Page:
The stages of Parkinson's correspond to the severity of movement symptoms and how much a person’s daily activities are affected. The most commonly used rating scales are focused on the motor symptoms, but new scales include information on non-motor symptoms (such as cognitive problems or sense of smell).
The Hoehn and Yahr scale rates symptoms on a scale of 1 to 5. On this scale, depending on a person’s difficulties, 1 and 2 represent early-stage, 2 and 3 mid-stage, and 4 and 5 advanced-stage Parkinson's.
Another scale commonly used to assess the progression of Parkinson's is the United Parkinson’s Disease Rating Scale (UPDRS). It focuses on movement symptoms. In addition to these, the UPDRS takes into account cognitive difficulties, ability to carry out daily activities, and treatment complications.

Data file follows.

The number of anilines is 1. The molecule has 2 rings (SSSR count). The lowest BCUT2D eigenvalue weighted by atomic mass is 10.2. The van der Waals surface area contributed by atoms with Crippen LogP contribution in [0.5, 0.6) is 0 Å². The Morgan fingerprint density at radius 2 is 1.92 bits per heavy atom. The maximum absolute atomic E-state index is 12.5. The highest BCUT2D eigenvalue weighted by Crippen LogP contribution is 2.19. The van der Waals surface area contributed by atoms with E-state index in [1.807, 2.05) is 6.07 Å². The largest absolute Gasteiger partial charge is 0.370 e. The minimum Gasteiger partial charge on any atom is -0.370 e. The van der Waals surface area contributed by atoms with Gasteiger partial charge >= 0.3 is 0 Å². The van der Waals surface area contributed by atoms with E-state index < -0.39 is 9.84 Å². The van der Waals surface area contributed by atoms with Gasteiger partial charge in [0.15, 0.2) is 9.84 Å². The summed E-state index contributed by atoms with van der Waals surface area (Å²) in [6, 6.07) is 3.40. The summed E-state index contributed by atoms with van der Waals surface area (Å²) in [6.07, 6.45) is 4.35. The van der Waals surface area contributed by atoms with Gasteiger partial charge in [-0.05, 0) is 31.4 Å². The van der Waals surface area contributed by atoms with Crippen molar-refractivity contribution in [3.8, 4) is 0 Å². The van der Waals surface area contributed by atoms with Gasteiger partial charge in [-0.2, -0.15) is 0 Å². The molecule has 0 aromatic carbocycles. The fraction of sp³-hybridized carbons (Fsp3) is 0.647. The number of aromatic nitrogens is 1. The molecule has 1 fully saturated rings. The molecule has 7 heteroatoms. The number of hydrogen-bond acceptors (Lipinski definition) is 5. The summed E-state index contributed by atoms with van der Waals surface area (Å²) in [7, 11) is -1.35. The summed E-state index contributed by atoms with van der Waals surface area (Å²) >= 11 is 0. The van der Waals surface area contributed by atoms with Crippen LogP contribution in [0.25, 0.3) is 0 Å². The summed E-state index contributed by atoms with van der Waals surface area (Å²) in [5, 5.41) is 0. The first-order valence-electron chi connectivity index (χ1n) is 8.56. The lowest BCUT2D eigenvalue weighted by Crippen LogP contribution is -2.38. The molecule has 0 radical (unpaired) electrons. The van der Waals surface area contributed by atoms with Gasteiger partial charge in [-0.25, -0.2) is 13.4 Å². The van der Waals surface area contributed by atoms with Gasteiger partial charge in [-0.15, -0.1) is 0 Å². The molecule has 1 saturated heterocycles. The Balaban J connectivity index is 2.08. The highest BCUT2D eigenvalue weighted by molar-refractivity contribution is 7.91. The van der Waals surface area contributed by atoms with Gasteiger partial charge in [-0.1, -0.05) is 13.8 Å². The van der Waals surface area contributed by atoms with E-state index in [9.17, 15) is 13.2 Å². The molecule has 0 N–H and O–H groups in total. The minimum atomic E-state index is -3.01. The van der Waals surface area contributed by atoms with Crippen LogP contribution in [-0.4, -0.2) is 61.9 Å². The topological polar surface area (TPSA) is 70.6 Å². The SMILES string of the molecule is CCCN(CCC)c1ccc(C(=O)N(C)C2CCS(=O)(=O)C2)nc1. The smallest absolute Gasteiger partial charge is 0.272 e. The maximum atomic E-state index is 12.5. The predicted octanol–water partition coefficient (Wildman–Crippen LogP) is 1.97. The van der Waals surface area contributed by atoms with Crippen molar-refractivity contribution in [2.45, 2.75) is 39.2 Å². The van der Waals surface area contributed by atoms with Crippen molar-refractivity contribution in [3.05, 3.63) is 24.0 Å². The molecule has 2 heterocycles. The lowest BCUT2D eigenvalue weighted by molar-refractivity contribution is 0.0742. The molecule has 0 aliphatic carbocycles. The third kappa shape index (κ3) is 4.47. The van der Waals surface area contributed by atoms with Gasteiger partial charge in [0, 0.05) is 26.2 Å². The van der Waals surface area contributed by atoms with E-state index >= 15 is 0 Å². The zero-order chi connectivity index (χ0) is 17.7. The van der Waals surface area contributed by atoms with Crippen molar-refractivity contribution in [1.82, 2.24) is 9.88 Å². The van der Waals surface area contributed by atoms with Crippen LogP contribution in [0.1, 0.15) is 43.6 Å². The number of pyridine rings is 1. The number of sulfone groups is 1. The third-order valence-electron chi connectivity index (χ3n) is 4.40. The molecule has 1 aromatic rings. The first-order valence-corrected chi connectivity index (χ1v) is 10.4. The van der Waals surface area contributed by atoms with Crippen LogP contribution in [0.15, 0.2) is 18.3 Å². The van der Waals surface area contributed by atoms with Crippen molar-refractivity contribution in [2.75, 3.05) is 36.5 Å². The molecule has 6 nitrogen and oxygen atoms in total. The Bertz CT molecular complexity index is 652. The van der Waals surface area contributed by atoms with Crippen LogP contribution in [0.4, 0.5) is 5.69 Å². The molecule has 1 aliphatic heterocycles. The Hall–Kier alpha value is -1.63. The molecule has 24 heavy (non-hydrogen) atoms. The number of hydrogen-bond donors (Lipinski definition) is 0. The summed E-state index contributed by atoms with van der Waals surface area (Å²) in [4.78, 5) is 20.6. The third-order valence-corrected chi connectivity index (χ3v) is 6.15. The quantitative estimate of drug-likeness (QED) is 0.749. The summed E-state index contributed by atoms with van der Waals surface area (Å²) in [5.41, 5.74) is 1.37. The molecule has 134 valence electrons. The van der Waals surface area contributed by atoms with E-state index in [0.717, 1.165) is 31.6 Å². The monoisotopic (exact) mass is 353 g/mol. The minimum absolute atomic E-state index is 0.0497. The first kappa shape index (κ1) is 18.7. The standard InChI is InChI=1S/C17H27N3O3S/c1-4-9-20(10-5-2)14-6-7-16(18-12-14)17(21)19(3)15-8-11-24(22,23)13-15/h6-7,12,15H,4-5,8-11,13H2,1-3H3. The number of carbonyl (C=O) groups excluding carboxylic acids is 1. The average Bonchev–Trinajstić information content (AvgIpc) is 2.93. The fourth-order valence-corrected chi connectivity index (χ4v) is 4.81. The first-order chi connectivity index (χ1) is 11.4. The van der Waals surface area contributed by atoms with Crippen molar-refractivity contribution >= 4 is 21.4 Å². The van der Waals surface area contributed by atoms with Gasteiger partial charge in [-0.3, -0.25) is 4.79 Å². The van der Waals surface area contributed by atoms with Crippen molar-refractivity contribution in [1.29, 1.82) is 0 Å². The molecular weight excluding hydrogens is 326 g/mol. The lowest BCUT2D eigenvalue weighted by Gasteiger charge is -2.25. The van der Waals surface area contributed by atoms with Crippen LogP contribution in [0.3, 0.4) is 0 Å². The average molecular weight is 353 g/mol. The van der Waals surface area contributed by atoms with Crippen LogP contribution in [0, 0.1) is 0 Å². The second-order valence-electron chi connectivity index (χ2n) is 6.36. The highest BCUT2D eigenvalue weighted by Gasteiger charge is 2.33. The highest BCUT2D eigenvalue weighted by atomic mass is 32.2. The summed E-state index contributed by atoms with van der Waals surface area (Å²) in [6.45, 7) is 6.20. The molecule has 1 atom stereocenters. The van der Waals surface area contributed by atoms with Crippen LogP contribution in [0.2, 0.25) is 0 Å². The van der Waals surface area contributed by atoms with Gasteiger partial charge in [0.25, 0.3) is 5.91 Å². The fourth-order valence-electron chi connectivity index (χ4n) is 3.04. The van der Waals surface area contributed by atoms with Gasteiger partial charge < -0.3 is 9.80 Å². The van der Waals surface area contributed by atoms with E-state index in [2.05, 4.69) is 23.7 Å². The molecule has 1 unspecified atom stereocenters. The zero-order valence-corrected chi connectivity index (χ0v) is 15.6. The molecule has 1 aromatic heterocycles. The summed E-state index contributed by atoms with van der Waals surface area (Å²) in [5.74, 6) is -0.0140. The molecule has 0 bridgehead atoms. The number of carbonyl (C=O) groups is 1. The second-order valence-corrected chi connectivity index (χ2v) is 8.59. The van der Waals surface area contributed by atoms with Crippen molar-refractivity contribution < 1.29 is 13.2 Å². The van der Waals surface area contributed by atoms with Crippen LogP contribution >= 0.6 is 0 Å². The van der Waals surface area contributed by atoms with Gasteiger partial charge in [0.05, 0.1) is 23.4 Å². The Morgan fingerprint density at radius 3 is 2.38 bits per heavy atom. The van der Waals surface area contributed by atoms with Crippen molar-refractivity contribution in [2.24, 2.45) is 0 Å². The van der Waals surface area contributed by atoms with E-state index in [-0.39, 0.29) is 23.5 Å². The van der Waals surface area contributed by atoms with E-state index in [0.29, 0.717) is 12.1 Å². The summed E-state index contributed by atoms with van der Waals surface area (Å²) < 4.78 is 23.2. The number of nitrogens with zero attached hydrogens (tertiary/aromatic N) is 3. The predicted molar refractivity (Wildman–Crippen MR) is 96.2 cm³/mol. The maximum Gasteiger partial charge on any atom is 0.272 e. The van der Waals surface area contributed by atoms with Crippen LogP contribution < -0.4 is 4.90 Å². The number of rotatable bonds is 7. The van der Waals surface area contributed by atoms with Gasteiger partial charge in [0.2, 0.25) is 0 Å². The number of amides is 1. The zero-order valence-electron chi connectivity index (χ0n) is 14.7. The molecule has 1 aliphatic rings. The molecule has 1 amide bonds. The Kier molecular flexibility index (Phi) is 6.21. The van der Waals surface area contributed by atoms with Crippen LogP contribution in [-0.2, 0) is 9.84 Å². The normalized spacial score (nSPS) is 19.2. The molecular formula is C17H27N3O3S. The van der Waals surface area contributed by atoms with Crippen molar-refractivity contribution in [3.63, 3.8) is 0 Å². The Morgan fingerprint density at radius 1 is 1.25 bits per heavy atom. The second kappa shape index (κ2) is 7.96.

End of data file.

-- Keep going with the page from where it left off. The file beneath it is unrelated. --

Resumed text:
Mild Parkinson’s disease
Movement symptoms may be inconvenient, but do not affect daily activities.
Moderate Parkinson’s disease
Movement symptoms occur on both sides of the body and movements are more slowly. Trouble with balance and coordination may develop. Movements may become stuck ("freezing" episodes). Symptoms can reappear quickly and unexpectedly, which could be described as being like a light switch being turned on and off ("on/off" syndrome). Parkinson's medications may "wear off" between doses.
Advanced Parkinson’s disease
This stage corresponds to great difficulty with the ability to get up or walk. The patients might not be able to live alone and assistance is needed with all daily activities. Cognitive problems may be prominent, including hallucinations and delusions.
The beneficial effects of oral medication becomes unpredictable and is failing to control motor fluctuations. Other therapy strategies such as continuous drug delivery or stimulation have to be considered.